An Interesting Take on Altitude

It’s probably the number one question we get from our clients before trips:  how long beforehand should I arrive to get used to the altitude?  We’ve always known that realistically, you’re not going to acclimate for our high-altitude trips (Crested Butte, Durango, Monarch Crest or Sun Valley) with only a few days of preparation, as these rides take place between 6,000 and 12,500′.  Scientifically, it’s pretty well-documented that your body takes a minimum of two weeks- and in most cases more- to acclimate and produce more red blood cells to make up for the lack of oxygen in the air.


So What’s New?


Well, nothing is “new” per se, but we did hear an interesting take on a new strategy that just might work well for our clients.  While listening to the latest Trainer Road “Ask Me Anything” podcast on YouTube, they were discussing preparation for the Leadville 100 with Hannah Otto, the winner of last year’s women’s race.  She was talking about how in 2023 she dislocated her shoulder only a week before the race, which obviously threw everything off and blew up her travel schedule; she was only able to show up to Leadville the day before the race.  Despite this, she still won in a stacked women’s field of endurance racers.

So what’s she doing this year?  After reflecting on her race-winning performance from last year, she’s decided to mirror her preparation (minus the dislocated shoulder, of course) and travel schedule, and show up the day before.  No acclimation, no getting her body used to the affects of altitude.

What’s the rationale here?  Well, in Hannah’s mind, she would rather prepare for the race with a healthy body (and mind) instead of putting her body through weeks of altitude acclimation in a decreased state.  The effects (even on a world-class racer’s healthy body) include lack of sleep and dehydration: two things that are integral to training, high-level performance and recovery.  Her rationale is that by staying home and preparing for the race with a healthy and recovered body, she can go into Leadville in prime shape.  She knows that the altitude will hurt during the race, but in reality that’s the case for everyone that’s not spending 2+ weeks at 10,000′ beforehand.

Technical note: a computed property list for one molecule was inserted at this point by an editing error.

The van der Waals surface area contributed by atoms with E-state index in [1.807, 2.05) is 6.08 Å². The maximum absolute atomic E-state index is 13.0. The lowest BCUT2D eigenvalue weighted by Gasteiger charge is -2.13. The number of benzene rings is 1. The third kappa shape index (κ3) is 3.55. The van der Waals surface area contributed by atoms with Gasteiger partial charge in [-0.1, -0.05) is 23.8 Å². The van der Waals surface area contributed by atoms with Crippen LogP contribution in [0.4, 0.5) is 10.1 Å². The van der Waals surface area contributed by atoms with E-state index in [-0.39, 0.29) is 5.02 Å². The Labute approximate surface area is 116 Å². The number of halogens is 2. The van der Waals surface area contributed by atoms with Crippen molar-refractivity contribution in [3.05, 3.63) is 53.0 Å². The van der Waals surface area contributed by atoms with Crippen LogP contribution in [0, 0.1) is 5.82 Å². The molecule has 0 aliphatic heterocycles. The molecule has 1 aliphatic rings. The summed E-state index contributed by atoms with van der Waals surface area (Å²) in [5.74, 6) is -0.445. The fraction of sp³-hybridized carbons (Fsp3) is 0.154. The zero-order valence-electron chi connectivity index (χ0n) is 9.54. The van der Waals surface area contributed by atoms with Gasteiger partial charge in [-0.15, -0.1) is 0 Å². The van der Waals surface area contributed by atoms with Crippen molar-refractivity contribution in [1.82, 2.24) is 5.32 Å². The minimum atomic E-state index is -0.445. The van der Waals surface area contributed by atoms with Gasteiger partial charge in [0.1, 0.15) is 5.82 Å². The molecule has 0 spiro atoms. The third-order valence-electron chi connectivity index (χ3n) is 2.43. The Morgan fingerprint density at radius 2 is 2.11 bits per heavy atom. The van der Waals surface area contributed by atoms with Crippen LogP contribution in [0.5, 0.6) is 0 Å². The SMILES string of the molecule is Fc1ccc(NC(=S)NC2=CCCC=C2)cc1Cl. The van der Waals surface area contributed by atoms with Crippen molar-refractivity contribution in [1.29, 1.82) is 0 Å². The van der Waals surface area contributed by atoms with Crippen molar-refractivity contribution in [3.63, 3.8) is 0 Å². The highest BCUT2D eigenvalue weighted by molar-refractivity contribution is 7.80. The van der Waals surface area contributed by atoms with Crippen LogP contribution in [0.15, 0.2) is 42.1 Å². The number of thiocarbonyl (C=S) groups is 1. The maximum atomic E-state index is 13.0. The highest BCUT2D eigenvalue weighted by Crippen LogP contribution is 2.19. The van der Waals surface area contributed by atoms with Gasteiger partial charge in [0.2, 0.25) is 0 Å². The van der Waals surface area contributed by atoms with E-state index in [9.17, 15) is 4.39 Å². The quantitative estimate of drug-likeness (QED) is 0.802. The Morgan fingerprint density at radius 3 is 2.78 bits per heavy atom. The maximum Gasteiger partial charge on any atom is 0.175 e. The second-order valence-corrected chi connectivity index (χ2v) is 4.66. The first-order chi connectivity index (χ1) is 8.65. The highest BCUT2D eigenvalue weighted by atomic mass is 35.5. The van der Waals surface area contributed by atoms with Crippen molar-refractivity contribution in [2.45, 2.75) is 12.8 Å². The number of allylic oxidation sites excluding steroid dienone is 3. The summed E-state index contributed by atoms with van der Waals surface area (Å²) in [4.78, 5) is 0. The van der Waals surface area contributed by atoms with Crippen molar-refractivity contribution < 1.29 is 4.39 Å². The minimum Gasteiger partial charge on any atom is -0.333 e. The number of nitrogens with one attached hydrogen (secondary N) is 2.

How did it work out?  Hannah finished on the podium this year in 4th place, with a race time almost identical to last year’s.


Why Should I Care?


There’s a good chance you’re not training or preparing at the same level to race the Leadville 100 – but our Chasing Epic trips are still pretty damn tough.  Four days of big rides at altitude wears even the best riders down, and it takes a lot of physical and mental stamina to crush our trips.  That said, we think this “new” strategy of acclimating – or in this case, not acclimating- could have some validity, especially for those without the freedom to take extra days off before a trip.  At the very least, it’s something to consider – but only if you prepare accordingly:

  • Arrive for your trip the night before, or even the day-of if travel allows.
  • Leading up to the trip, try to get a good night’s sleep every night.  Eliminate drinking alcohol in the evenings too, as this can negatively affect your sleep.
  • Make sure you hydrate with plenty of water for 3-5 days prior to the trip, as altitude dehydrates you very quickly and you’ll want to be as hydrated as possible.
  • Don’t tax your body too much the week before your trip.  You can still go for a ride or workout, but keep the intensity low; you want your body to be at full strength for the trip.


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AUTHOR: Steve Mokan

Steve is the owner (and founder) of Chasing Epic Mountain Bike Adventures, and contributes regularly to our blog. He's passionate about providing customers with incredible mountain bike vacations, and he loves photography and travel when he's not working. Truthfully, he loves those things when he is working too.